|Height:||4.10, 5.67 mm|
|Reserve:||40, 42 hours|
|Winding:||Automatic, Bi-Directional Automatic Winding|
|Diameter:||25.60 mm (11.5 ligne)|
|Complications:||24 Hour Hand, Date, GMT Hand, Hacking Seconds, Independently-Adjustable 24 Hour Hand, Modular, Quick Date Correction|
|Hands:||Central 24 Hour Hand, Central Hour Hand, Central Minute Hand, Central Seconds Hand, Date Window at 3:00|
|Production: 2016 – Current|
Cal. C125 is a modular automatic movement with a GMT function. Built on the Soprod A10-2 base (now known as M100), this movement differs from other GMT movements in that the “local” time (quick-set hours) is the 24 hour hand rather than the standard 12 hour hand. The date is similarly “tied” to the regular timekeeping hands, and pulls the GMT time along with it. This is due to the fact that the module uses the day mechanism rather than a unique gear train.
The GMT module increases the movement thickness from 3.6 mm to 4.1 mm and the stem height from 1.5 mm to 2.0 mm. Interestingly, Hager claims that this movement is 5.67 mm thick, uses Novodiac rather than Incabloc, and has 40 hours power reserve.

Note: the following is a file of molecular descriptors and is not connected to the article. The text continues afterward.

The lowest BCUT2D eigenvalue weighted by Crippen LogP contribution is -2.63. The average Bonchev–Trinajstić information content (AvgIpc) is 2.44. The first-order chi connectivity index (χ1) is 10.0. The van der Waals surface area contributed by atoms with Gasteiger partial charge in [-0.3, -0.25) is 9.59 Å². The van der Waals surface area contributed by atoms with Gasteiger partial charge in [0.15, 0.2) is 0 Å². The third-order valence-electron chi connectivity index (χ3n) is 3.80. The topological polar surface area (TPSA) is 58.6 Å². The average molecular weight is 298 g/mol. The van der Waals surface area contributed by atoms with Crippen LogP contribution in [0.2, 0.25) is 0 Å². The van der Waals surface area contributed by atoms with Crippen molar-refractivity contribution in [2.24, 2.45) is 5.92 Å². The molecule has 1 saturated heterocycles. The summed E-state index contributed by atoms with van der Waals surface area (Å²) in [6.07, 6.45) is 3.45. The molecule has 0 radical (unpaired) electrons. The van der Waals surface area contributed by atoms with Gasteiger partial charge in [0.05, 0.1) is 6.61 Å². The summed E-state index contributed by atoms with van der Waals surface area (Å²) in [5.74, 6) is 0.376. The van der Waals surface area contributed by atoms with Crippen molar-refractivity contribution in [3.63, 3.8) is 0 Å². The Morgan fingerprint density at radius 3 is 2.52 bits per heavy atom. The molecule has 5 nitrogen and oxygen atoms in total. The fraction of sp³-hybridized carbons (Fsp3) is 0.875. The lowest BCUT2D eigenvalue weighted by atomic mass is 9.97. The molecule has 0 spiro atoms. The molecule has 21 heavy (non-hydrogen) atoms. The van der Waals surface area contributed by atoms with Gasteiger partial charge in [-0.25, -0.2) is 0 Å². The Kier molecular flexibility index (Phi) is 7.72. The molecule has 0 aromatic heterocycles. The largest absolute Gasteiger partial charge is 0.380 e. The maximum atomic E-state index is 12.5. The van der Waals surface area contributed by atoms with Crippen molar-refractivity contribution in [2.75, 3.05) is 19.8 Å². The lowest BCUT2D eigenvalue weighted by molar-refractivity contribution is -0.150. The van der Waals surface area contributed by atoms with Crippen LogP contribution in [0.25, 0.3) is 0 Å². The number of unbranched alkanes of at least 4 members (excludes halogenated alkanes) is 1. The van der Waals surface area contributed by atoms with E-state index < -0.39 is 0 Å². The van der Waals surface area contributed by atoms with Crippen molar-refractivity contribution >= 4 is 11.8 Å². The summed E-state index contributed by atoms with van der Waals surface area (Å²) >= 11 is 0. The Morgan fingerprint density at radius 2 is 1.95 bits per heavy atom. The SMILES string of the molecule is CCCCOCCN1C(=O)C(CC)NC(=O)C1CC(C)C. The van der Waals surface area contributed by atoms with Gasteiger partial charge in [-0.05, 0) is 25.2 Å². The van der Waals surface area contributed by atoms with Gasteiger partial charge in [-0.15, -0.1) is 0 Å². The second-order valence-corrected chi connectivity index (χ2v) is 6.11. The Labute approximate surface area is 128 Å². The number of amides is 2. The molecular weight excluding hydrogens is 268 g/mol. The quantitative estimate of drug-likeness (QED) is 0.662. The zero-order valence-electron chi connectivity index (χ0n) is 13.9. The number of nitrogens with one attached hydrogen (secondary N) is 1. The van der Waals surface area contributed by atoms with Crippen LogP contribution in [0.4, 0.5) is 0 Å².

Formerly known as Calibre SOP 9384/A10-2, the movement was renamed Cal. C125 in 2016 when Soprod renamed the A10-2 to M100.
Cal. C125 is used by Oak & Oscar and Hager.
Seiko Instruments first designed their 4L25 to create an ETA 2892A2 competitor for the Swiss OEM market. Soprod announced their Swiss Made version, Cal. A-10, in 2004 and began offering it to Swiss watch makers. The company was not explicit about the design source of the movement. In 2007, Soprod was acquired by Peace Mark of Hong Kong for the company’s quartz movement operations in China, and the Swiss mechanical operations were sold to Festina Group the following year. Seiko introduced their own 4L25-powered Brightz and Credor models and Soprod continued to produce the A-10 and later the A10-2. The A10-2 was renamed Soprod M100 in 2016.Images are taken from official publications and are used here for commentary and educational purposes. Copyright is held by the original owner as noted.